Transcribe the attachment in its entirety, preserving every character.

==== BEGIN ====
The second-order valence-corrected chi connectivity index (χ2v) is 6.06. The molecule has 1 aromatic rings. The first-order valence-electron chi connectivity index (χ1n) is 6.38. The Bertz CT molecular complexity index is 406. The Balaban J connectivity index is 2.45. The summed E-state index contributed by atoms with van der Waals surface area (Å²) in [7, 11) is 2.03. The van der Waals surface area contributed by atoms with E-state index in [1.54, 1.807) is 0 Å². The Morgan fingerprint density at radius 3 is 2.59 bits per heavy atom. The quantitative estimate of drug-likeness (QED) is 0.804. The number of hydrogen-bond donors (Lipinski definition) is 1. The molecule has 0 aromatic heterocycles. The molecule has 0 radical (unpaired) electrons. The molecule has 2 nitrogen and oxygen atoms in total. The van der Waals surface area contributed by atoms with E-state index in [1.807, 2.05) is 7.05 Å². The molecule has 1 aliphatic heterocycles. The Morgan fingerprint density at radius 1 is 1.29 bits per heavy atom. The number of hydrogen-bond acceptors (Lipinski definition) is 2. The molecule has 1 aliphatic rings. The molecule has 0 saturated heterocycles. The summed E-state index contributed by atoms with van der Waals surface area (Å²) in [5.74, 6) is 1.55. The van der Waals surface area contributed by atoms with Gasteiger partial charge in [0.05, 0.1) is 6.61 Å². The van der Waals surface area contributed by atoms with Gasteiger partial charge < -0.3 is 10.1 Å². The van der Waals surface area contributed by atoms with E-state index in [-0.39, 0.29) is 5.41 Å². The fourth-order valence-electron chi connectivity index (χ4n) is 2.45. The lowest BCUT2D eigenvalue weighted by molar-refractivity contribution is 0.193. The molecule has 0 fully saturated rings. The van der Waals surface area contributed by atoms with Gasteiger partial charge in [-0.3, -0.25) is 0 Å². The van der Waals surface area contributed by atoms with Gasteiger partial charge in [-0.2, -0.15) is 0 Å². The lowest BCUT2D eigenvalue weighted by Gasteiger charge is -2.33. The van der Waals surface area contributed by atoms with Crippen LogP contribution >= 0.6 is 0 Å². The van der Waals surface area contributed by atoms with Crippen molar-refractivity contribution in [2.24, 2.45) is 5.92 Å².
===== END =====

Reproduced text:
The second-order valence-corrected chi connectivity index (χ2v) is 6.06. The molecule has 1 aromatic rings. The first-order valence-electron chi connectivity index (χ1n) is 6.38. The Bertz CT molecular complexity index is 406. The Balaban J connectivity index is 2.45. The summed E-state index contributed by atoms with van der Waals surface area (Å²) in [7, 11) is 2.03. The van der Waals surface area contributed by atoms with E-state index in [1.54, 1.807) is 0 Å². The Morgan fingerprint density at radius 3 is 2.59 bits per heavy atom. The quantitative estimate of drug-likeness (QED) is 0.804. The number of hydrogen-bond donors (Lipinski definition) is 1. The molecule has 0 aromatic heterocycles. The molecule has 0 radical (unpaired) electrons. The molecule has 2 nitrogen and oxygen atoms in total. The van der Waals surface area contributed by atoms with E-state index in [1.807, 2.05) is 7.05 Å². The molecule has 1 aliphatic heterocycles. The Morgan fingerprint density at radius 1 is 1.29 bits per heavy atom. The number of hydrogen-bond acceptors (Lipinski definition) is 2. The molecule has 1 aliphatic rings. The molecule has 0 saturated heterocycles. The summed E-state index contributed by atoms with van der Waals surface area (Å²) in [5.74, 6) is 1.55. The van der Waals surface area contributed by atoms with Gasteiger partial charge in [0.05, 0.1) is 6.61 Å². The van der Waals surface area contributed by atoms with Gasteiger partial charge < -0.3 is 10.1 Å². The van der Waals surface area contributed by atoms with E-state index in [-0.39, 0.29) is 5.41 Å². The fourth-order valence-electron chi connectivity index (χ4n) is 2.45. The lowest BCUT2D eigenvalue weighted by molar-refractivity contribution is 0.193. The molecule has 0 fully saturated rings. The van der Waals surface area contributed by atoms with Gasteiger partial charge in [-0.3, -0.25) is 0 Å². The van der Waals surface area contributed by atoms with Gasteiger partial charge in [-0.2, -0.15) is 0 Å². The lowest BCUT2D eigenvalue weighted by Gasteiger charge is -2.33. The van der Waals surface area contributed by atoms with Crippen LogP contribution >= 0.6 is 0 Å². The van der Waals surface area contributed by atoms with Crippen molar-refractivity contribution in [2.24, 2.45) is 5.92 Å².